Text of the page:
John 11: 37-39
And some of them said, Could not this Man, which opened the eyes of the blind, have caused that even this man should not have died?
Jesus therefore again groaning in Himself cometh to the grave. It was a cave, and a stone lay upon it.
Jesus said, Take ye away the stone. Martha, the sister of him that was dead, saith unto Him, Lord, by this time he stinketh: for he hath been dead four days.
Some of the people who were present at Lazarus’ tomb murmured among themselves. “He could have saved Lazarus if He had come right away! Maybe He doesn’t care as much as He seems to!”
And Jesus, knowing what they were saying, continued to be heavy in His spirit. I believe Jesus waited as long as He did because He wanted it to be crystal clear to everyone that Lazarus had indeed died. No question that he just fainted, or was sleeping. He was dead.
It was time to get down to business.
“Roll the stone away!” said Jesus.
In my imagination, there was utter silence for probably several seconds. Roll the stone away? Martha said it best: “Lord, he’s been dead for four days! By this time, he stinks!”
In that day and time, burial took place quickly. They didn’t drain the body of fluid and replace the fluid with preservatives. They washed the body and wrapped it in linen if they had it. The burial took place quickly because the body decayed quickly, and the smell set in very soon. I’ve never smelled a decayed human body, but from what I read, I don’t regret having never done so. I understand it’s awful, and something that’s hard to forget. It was also quite normal for bodies to be entombed rather than buried underground. The Jews were a practical people. The ground was hard and dry, but caves were plentiful. It was normal for bodies to be placed in caves and then the caves firmly sealed.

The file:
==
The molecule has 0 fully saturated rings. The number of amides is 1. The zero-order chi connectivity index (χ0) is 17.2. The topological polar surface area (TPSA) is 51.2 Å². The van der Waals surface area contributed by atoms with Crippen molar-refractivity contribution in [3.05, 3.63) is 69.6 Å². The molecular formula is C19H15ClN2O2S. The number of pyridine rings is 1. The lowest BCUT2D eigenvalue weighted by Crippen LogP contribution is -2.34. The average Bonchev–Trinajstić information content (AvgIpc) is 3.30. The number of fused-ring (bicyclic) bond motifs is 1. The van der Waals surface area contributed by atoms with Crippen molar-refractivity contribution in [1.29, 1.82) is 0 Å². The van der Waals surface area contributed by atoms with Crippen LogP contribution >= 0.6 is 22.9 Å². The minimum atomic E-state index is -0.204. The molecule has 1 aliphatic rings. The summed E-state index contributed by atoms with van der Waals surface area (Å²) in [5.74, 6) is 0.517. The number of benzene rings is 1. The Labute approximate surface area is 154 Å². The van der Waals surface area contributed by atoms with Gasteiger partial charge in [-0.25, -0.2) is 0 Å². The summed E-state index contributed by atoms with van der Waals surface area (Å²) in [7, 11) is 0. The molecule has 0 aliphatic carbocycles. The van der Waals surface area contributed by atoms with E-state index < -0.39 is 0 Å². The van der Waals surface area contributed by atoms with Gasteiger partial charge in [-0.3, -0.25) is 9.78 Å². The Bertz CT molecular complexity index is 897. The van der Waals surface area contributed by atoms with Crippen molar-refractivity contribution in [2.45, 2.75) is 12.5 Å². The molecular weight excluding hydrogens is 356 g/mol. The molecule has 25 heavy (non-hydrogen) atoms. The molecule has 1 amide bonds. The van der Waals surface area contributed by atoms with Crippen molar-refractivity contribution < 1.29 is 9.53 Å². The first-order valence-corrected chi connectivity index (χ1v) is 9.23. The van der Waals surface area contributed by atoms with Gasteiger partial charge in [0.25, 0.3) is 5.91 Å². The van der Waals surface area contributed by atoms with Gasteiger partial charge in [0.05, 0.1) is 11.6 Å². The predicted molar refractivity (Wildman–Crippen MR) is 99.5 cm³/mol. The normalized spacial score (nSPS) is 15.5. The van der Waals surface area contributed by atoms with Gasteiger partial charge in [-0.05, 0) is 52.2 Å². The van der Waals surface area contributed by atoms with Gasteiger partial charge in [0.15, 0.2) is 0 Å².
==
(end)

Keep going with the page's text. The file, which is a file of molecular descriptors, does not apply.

When I was around seven or eight, we were having our family devotions in the evening. It was our habit to each read a verse until the passage my dad had chosen was complete. Then he would talk about what was happening.
When it was my turn to read, my verse was the one in which Martha said, “He stinketh!” I’m not sure if it was because of the old English form of the word, or if it was just the word itself. Stink as a strong word, and implies something quite unpleasant. I got the giggles, and I really couldn’t stop. I was afraid my dad would be very angry, but to my shock and great relief, he was laughing too. We all were. It just seemed like such an abrupt thing for Martha to say. You may remember being that age and being consumed with laughter that you couldn’t stop. Every time I read that verse now, I remember that situation–and I’m thankful, because it ended so well–not just our family devotions, but the story itself.